Judges at the International Criminal Court (ICC) [official website] on Friday denied a request [text, PDF] by Kenyan deputy president William Ruto [ICC backgrounder; JURIST news archive] to adjourn his trial [case docket] so that he may manage the aftermath of the recent Nairobi shopping mall attack. Trial proceedings were temporarily suspended [JURIST report] on Monday, allowing Ruto to return to Kenya in response to the terrorist attack [AP report] that claimed 72 lives. Ruto requested that the hearing be delayed until mid-October in order for him to properly deal with what he called an "on-going and extremely serious matter of national security." However, the trial has been scheduled to resume on Wednesday, allowing Ruto enough time to attend a memorial service for those who died in the attacks.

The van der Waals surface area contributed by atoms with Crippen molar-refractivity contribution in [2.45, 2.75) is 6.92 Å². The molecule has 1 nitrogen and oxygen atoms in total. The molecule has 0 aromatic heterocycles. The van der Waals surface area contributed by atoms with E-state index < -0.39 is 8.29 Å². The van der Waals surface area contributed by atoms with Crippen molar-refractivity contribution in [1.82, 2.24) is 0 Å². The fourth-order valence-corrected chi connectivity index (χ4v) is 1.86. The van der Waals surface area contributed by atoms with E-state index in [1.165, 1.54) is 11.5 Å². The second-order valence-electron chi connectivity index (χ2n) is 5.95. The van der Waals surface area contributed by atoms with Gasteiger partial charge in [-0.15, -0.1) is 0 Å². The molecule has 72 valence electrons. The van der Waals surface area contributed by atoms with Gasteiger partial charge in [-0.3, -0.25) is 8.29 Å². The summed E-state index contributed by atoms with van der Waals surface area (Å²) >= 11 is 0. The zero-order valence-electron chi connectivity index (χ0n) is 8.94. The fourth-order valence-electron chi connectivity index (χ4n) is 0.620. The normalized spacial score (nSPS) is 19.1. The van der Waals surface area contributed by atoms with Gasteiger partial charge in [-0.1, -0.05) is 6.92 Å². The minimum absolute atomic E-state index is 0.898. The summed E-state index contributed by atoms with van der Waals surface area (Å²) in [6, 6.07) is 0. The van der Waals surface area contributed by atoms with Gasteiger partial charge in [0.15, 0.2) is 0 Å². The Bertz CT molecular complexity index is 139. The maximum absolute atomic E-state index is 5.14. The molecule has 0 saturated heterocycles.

Ruto is on trial for three counts of crimes against humanity for allegedly fomenting violence following the 2007 elections, leading to the deaths of at least 1,100 people and the displacement of more than 600,000. Earlier this month Ruto pleaded not guilty [JURIST report] to the charges. Also this month Kenya's National Assembly voted to withdraw from the ICC [JURIST report; JURIST op-ed]. In June the ICC conditionally granted Ruto's request [JURIST report] to be excused from parts of his trial. Ruto is the first senior serving politician to appear in an international court. Kenyan President Uhuru Kenyatta [official website] is also charged with crimes against humanity, but his trial is not set to begin until November 12.